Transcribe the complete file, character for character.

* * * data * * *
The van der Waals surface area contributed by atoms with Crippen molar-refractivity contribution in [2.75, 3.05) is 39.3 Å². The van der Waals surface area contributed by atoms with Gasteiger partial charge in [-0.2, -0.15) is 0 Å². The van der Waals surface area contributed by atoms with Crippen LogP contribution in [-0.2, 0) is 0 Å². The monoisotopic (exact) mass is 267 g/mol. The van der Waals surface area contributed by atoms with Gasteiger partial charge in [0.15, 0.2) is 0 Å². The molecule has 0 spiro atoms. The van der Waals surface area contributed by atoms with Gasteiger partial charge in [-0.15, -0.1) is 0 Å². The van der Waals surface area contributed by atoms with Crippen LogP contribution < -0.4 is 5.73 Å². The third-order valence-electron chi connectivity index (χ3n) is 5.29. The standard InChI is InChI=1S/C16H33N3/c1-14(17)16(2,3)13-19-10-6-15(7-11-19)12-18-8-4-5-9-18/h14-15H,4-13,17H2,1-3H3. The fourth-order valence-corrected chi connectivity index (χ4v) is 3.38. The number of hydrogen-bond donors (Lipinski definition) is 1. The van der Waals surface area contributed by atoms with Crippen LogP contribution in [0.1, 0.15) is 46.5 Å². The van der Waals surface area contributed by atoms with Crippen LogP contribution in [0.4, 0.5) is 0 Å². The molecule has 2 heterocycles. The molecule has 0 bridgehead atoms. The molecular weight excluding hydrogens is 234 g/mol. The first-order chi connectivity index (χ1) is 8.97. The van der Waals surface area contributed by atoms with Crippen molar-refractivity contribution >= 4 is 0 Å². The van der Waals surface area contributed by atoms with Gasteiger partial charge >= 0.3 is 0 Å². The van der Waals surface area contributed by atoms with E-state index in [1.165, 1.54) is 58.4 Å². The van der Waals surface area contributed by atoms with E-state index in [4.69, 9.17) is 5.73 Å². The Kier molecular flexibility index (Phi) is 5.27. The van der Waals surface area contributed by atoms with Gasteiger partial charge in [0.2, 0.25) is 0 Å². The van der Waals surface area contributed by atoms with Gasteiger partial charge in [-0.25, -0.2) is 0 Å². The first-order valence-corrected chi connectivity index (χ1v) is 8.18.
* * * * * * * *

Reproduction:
The van der Waals surface area contributed by atoms with Crippen molar-refractivity contribution in [2.75, 3.05) is 39.3 Å². The van der Waals surface area contributed by atoms with Gasteiger partial charge in [-0.2, -0.15) is 0 Å². The van der Waals surface area contributed by atoms with Crippen LogP contribution in [-0.2, 0) is 0 Å². The monoisotopic (exact) mass is 267 g/mol. The van der Waals surface area contributed by atoms with Gasteiger partial charge in [0.15, 0.2) is 0 Å². The molecule has 0 spiro atoms. The van der Waals surface area contributed by atoms with Gasteiger partial charge in [-0.15, -0.1) is 0 Å². The van der Waals surface area contributed by atoms with Crippen LogP contribution < -0.4 is 5.73 Å². The third-order valence-electron chi connectivity index (χ3n) is 5.29. The standard InChI is InChI=1S/C16H33N3/c1-14(17)16(2,3)13-19-10-6-15(7-11-19)12-18-8-4-5-9-18/h14-15H,4-13,17H2,1-3H3. The fourth-order valence-corrected chi connectivity index (χ4v) is 3.38. The number of hydrogen-bond donors (Lipinski definition) is 1. The van der Waals surface area contributed by atoms with Crippen LogP contribution in [0.1, 0.15) is 46.5 Å². The van der Waals surface area contributed by atoms with Crippen LogP contribution in [0.4, 0.5) is 0 Å². The molecule has 2 heterocycles. The molecule has 0 bridgehead atoms. The molecular weight excluding hydrogens is 234 g/mol. The first-order chi connectivity index (χ1) is 8.97. The van der Waals surface area contributed by atoms with Crippen molar-refractivity contribution >= 4 is 0 Å². The van der Waals surface area contributed by atoms with Gasteiger partial charge >= 0.3 is 0 Å². The van der Waals surface area contributed by atoms with E-state index in [1.165, 1.54) is 58.4 Å². The van der Waals surface area contributed by atoms with E-state index in [4.69, 9.17) is 5.73 Å². The Kier molecular flexibility index (Phi) is 5.27. The van der Waals surface area contributed by atoms with Gasteiger partial charge in [0.2, 0.25) is 0 Å². The van der Waals surface area contributed by atoms with Gasteiger partial charge in [-0.25, -0.2) is 0 Å². The first-order valence-corrected chi connectivity index (χ1v) is 8.18.